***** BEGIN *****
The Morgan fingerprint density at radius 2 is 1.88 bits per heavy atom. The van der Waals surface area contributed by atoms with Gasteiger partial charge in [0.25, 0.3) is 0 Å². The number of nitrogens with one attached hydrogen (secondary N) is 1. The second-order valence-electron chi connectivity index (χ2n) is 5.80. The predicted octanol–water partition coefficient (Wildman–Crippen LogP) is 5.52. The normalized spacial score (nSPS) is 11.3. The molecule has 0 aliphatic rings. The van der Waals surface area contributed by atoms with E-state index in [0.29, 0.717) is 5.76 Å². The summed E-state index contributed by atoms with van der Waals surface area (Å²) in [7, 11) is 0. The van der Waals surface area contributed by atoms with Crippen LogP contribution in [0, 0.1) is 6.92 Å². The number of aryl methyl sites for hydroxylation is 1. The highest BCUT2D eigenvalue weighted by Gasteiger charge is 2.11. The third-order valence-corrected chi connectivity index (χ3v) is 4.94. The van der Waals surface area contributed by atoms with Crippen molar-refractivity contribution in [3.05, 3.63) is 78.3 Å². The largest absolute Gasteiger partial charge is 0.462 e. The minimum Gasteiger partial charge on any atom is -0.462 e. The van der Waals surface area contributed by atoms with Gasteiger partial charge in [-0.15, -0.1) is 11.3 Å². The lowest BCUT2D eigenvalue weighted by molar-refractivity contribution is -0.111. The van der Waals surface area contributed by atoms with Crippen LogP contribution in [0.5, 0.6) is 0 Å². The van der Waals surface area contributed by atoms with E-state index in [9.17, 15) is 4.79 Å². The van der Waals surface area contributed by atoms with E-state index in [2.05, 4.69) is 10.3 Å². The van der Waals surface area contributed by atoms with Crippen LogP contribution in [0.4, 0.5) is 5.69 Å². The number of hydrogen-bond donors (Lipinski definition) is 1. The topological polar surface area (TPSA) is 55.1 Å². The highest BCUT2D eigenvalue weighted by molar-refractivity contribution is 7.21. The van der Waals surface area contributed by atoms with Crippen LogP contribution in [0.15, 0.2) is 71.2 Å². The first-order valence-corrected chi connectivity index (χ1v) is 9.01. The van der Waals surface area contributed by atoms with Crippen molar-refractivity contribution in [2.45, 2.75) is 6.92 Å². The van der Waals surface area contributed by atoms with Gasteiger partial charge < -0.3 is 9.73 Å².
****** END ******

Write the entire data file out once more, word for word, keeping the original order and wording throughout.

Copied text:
The Morgan fingerprint density at radius 2 is 1.88 bits per heavy atom. The van der Waals surface area contributed by atoms with Gasteiger partial charge in [0.25, 0.3) is 0 Å². The number of nitrogens with one attached hydrogen (secondary N) is 1. The second-order valence-electron chi connectivity index (χ2n) is 5.80. The predicted octanol–water partition coefficient (Wildman–Crippen LogP) is 5.52. The normalized spacial score (nSPS) is 11.3. The molecule has 0 aliphatic rings. The van der Waals surface area contributed by atoms with E-state index in [0.29, 0.717) is 5.76 Å². The summed E-state index contributed by atoms with van der Waals surface area (Å²) in [7, 11) is 0. The van der Waals surface area contributed by atoms with Crippen LogP contribution in [0, 0.1) is 6.92 Å². The number of aryl methyl sites for hydroxylation is 1. The highest BCUT2D eigenvalue weighted by Gasteiger charge is 2.11. The third-order valence-corrected chi connectivity index (χ3v) is 4.94. The van der Waals surface area contributed by atoms with Crippen molar-refractivity contribution in [3.05, 3.63) is 78.3 Å². The largest absolute Gasteiger partial charge is 0.462 e. The minimum Gasteiger partial charge on any atom is -0.462 e. The van der Waals surface area contributed by atoms with Gasteiger partial charge in [-0.15, -0.1) is 11.3 Å². The lowest BCUT2D eigenvalue weighted by molar-refractivity contribution is -0.111. The van der Waals surface area contributed by atoms with Crippen LogP contribution in [0.5, 0.6) is 0 Å². The van der Waals surface area contributed by atoms with E-state index in [9.17, 15) is 4.79 Å². The van der Waals surface area contributed by atoms with E-state index in [2.05, 4.69) is 10.3 Å². The van der Waals surface area contributed by atoms with Crippen LogP contribution in [0.4, 0.5) is 5.69 Å². The number of hydrogen-bond donors (Lipinski definition) is 1. The topological polar surface area (TPSA) is 55.1 Å². The highest BCUT2D eigenvalue weighted by molar-refractivity contribution is 7.21. The van der Waals surface area contributed by atoms with Crippen LogP contribution in [0.15, 0.2) is 71.2 Å². The first-order valence-corrected chi connectivity index (χ1v) is 9.01. The van der Waals surface area contributed by atoms with Crippen molar-refractivity contribution in [2.45, 2.75) is 6.92 Å². The van der Waals surface area contributed by atoms with Gasteiger partial charge < -0.3 is 9.73 Å².